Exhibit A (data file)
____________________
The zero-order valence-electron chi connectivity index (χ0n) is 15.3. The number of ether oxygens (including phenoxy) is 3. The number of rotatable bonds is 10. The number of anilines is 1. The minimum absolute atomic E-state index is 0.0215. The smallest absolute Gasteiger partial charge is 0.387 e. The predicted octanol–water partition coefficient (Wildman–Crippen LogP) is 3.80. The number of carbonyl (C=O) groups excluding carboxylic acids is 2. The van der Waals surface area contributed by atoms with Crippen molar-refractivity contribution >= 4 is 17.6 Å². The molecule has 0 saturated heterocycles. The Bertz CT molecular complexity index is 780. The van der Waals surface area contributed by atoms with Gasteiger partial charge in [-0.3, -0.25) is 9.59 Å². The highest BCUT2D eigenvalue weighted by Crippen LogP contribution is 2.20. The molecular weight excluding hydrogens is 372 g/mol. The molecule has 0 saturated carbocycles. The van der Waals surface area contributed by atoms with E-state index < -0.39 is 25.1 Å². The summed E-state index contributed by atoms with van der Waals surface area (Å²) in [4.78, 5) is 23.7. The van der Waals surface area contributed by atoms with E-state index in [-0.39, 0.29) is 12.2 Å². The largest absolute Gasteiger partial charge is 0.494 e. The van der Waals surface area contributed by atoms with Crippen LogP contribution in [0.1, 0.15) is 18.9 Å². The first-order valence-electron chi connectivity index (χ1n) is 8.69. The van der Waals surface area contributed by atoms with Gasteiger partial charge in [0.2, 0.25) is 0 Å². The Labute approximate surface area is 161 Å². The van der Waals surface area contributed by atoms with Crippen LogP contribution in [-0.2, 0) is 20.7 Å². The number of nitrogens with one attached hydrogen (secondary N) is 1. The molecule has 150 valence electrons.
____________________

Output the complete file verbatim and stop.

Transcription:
The zero-order valence-electron chi connectivity index (χ0n) is 15.3. The number of ether oxygens (including phenoxy) is 3. The number of rotatable bonds is 10. The number of anilines is 1. The minimum absolute atomic E-state index is 0.0215. The smallest absolute Gasteiger partial charge is 0.387 e. The predicted octanol–water partition coefficient (Wildman–Crippen LogP) is 3.80. The number of carbonyl (C=O) groups excluding carboxylic acids is 2. The van der Waals surface area contributed by atoms with Crippen molar-refractivity contribution >= 4 is 17.6 Å². The molecule has 0 saturated heterocycles. The Bertz CT molecular complexity index is 780. The van der Waals surface area contributed by atoms with Gasteiger partial charge in [-0.3, -0.25) is 9.59 Å². The highest BCUT2D eigenvalue weighted by Crippen LogP contribution is 2.20. The molecular weight excluding hydrogens is 372 g/mol. The molecule has 0 saturated carbocycles. The van der Waals surface area contributed by atoms with E-state index < -0.39 is 25.1 Å². The summed E-state index contributed by atoms with van der Waals surface area (Å²) in [4.78, 5) is 23.7. The van der Waals surface area contributed by atoms with E-state index in [-0.39, 0.29) is 12.2 Å². The largest absolute Gasteiger partial charge is 0.494 e. The van der Waals surface area contributed by atoms with Crippen LogP contribution in [0.1, 0.15) is 18.9 Å². The first-order valence-electron chi connectivity index (χ1n) is 8.69. The van der Waals surface area contributed by atoms with Gasteiger partial charge in [0.2, 0.25) is 0 Å². The Labute approximate surface area is 161 Å². The van der Waals surface area contributed by atoms with Crippen LogP contribution in [-0.2, 0) is 20.7 Å². The number of nitrogens with one attached hydrogen (secondary N) is 1. The molecule has 150 valence electrons.